Does anyone know how Vitamin E is extracted from soybean oil when they make supplements? I am wondering if this process can leave intact any of the isoflavones from soybean oil in the vitamin supplement derived from it?
EDIT: Look at the comment to the first answer below for my subsequent findings.
asked bysurvivalmachine (393)
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on March 24, 2011
at 12:16 AM
Dexter, referring to your comment
"refined soybean oil doesn't seem to have any of the things that make soy bad".
Did your further digging find that this is the case for all supplements with Soy, or do you think it may vary from brand to brand?
For example i have seen two brands that actually highlight that the 'bad stuff' has been removed (from the soy), one was Mercola;
"Mercola Vitamin E Mixed Tocopherols are derived from soybean oil. However, there is no reason to be concerned that these are from soy - as all of the negative elements of soy have been removed"
I also got this response from Mercola customer service
"It is the actual soy proteins and the phytoestrogens such as isoflavones that are removed from the Vitamin E. We have contacted the manufacturing facility to obtain a more definitive and precise answer and apologize that we were unable to provide a more definitive at this time"
(they never did get back to me with any further info).
on March 28, 2013
at 02:22 PM
I'd prefer getting my E from much better sources. Red Palm oil for example. Cook a curry dish with it once a week or so, and you can get plenty; not only that, but you'd get a full spectrum of E, instead of DL-Alpha Tocopherols (the artificial version). You'd also get the gamma tocopherols which you likely won't find in most Vitamin E supplements.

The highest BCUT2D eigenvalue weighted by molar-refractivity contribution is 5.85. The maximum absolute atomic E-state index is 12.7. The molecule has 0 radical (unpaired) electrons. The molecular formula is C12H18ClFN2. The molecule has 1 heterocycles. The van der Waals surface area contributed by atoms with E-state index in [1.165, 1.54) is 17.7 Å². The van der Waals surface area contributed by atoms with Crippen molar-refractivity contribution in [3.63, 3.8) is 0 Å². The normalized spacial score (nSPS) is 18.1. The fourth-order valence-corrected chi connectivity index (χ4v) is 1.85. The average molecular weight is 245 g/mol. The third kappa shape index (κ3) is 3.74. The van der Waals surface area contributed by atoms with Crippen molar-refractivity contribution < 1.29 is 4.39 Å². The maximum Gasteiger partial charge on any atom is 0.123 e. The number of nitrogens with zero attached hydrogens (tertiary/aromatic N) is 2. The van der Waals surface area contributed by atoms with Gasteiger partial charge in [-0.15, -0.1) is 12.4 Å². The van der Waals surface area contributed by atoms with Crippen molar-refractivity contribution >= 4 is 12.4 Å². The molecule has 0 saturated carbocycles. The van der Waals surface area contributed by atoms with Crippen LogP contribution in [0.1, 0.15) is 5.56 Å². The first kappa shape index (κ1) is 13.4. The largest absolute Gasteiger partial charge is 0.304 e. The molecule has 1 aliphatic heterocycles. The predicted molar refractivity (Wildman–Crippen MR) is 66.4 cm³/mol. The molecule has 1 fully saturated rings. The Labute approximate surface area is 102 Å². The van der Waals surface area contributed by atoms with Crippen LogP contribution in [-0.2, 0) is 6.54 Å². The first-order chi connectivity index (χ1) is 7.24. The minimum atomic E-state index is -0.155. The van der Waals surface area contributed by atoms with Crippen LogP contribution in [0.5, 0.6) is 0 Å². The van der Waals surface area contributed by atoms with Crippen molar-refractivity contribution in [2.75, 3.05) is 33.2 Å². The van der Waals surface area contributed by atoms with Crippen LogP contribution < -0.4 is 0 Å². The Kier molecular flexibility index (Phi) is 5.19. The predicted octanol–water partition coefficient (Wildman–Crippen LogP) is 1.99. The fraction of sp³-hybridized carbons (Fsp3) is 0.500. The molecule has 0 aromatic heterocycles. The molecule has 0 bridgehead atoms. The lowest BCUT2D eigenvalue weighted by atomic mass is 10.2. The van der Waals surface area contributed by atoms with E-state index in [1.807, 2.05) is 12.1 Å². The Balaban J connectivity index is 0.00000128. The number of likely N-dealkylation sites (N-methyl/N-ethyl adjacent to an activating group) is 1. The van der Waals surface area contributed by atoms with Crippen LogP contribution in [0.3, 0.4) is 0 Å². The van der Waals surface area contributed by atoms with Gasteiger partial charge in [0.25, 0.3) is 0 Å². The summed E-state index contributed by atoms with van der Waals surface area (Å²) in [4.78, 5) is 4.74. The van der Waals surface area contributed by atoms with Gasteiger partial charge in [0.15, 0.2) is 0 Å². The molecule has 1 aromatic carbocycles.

I'm sure there are other sources as well, but this stuff is very tasty and a good source of fats.
on March 28, 2013
at 05:05 AM
I did an experiment about the Vit.E which is purified from soybean. an elevation of fasting blood sugar in healthy volunteers was the result as compared with pure vit.E. what do you think the cause?
on May 19, 2011
at 03:15 AM
This question I think has been on my mind since analyzing my nutrient daily intake. I get no where near close to 50% of the RDV of vitamin E ('RDV, so what?' you might say) through a varied diet of veges, coconut, beef, liver and moderate-low carbs. I seriously wonder if the recommended VitE consumption isn't achievable eating whole foods, unless I am missing some key food.
I haven't considered fruit yet however.
on March 23, 2011
at 12:46 PM
Can't help you on the chemical process of turning a soybean into an oil and extracting the Vit E...but I would not get anywhere near a soy product.
Hypogonadism and erectile dysfunction associated with soy product consumption. Siepmann T, Roofeh J, Kiefer FW, Edelson DG.
Center for Autonomic and Peripheral Nerve Disorders, Beth Israel Medical Deaconess Center, Harvard Medical School, Boston, Massachusetts, USA.
Abstract Previous research has focused on the beneficial effects of soy and its active ingredients, isoflavones. For instance, soy consumption has been associated with lower cardiovascular and breast cancer risks. However, the number of reports demonstrating adverse effects of isoflavones due to their estrogenlike properties has increased. We present the case of a 19-y-old type 1 diabetic but otherwise healthy man with sudden onset of loss of libido and erectile dysfunction after the ingestion of large quantities of soy-based products in a vegan-style diet. Blood levels of free and total testosterone and dehydroepiandrosterone (DHEA) were taken at the initial presentation for examination and continuously monitored up to 2 y after discontinuation of the vegan diet. Blood concentrations of free and total testosterone were initially decreased, whereas DHEA was increased. These parameters normalized within 1 y after cessation of the vegan diet. Normalization of testosterone and DHEA levels was paralleled by a constant improvement of symptoms; full sexual function was regained 1 y after cessation of the vegan diet. This case indicates that soy product consumption is related to hypogonadism and erectile dysfunction. To the best of our knowledge, this is the first report of a combination of decreased free testosterone and increased DHEA blood concentrations after consuming a soy-rich diet. Hence, this case emphasizes the impact of isoflavones in the regulation of sex hormones and associated physical alterations.